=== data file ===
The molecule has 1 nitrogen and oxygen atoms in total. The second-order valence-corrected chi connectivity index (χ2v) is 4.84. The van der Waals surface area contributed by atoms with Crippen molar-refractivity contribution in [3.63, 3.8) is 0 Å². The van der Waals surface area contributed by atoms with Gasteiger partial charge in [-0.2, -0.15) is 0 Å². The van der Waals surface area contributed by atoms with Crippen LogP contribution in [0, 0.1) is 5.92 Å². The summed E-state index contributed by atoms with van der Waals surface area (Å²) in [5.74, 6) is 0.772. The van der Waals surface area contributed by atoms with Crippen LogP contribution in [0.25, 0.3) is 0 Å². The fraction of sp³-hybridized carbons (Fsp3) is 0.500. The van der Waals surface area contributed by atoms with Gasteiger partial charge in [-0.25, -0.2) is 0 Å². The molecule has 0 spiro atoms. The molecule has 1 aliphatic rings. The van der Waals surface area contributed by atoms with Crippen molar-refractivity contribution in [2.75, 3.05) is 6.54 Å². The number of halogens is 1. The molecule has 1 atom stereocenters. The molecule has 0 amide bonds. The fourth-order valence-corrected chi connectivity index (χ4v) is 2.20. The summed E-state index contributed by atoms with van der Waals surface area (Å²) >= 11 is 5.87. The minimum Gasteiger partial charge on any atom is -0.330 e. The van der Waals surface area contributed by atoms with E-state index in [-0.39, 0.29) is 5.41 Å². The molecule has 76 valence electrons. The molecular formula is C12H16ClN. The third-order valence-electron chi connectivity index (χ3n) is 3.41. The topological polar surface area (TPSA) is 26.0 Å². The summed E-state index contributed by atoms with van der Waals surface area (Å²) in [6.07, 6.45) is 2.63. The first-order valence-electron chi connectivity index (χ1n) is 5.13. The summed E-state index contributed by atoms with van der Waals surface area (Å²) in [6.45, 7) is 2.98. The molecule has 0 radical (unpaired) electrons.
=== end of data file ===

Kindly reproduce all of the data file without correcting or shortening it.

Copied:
The molecule has 1 nitrogen and oxygen atoms in total. The second-order valence-corrected chi connectivity index (χ2v) is 4.84. The van der Waals surface area contributed by atoms with Crippen molar-refractivity contribution in [3.63, 3.8) is 0 Å². The van der Waals surface area contributed by atoms with Gasteiger partial charge in [-0.2, -0.15) is 0 Å². The van der Waals surface area contributed by atoms with Crippen LogP contribution in [0, 0.1) is 5.92 Å². The summed E-state index contributed by atoms with van der Waals surface area (Å²) in [5.74, 6) is 0.772. The van der Waals surface area contributed by atoms with Crippen LogP contribution in [0.25, 0.3) is 0 Å². The fraction of sp³-hybridized carbons (Fsp3) is 0.500. The van der Waals surface area contributed by atoms with Gasteiger partial charge in [-0.25, -0.2) is 0 Å². The molecule has 0 spiro atoms. The molecule has 1 aliphatic rings. The van der Waals surface area contributed by atoms with Crippen molar-refractivity contribution in [2.75, 3.05) is 6.54 Å². The number of halogens is 1. The molecule has 1 atom stereocenters. The molecule has 0 amide bonds. The fourth-order valence-corrected chi connectivity index (χ4v) is 2.20. The summed E-state index contributed by atoms with van der Waals surface area (Å²) >= 11 is 5.87. The minimum Gasteiger partial charge on any atom is -0.330 e. The van der Waals surface area contributed by atoms with E-state index in [-0.39, 0.29) is 5.41 Å². The molecule has 76 valence electrons. The molecular formula is C12H16ClN. The third-order valence-electron chi connectivity index (χ3n) is 3.41. The topological polar surface area (TPSA) is 26.0 Å². The summed E-state index contributed by atoms with van der Waals surface area (Å²) in [6.07, 6.45) is 2.63. The first-order valence-electron chi connectivity index (χ1n) is 5.13. The summed E-state index contributed by atoms with van der Waals surface area (Å²) in [6.45, 7) is 2.98. The molecule has 0 radical (unpaired) electrons.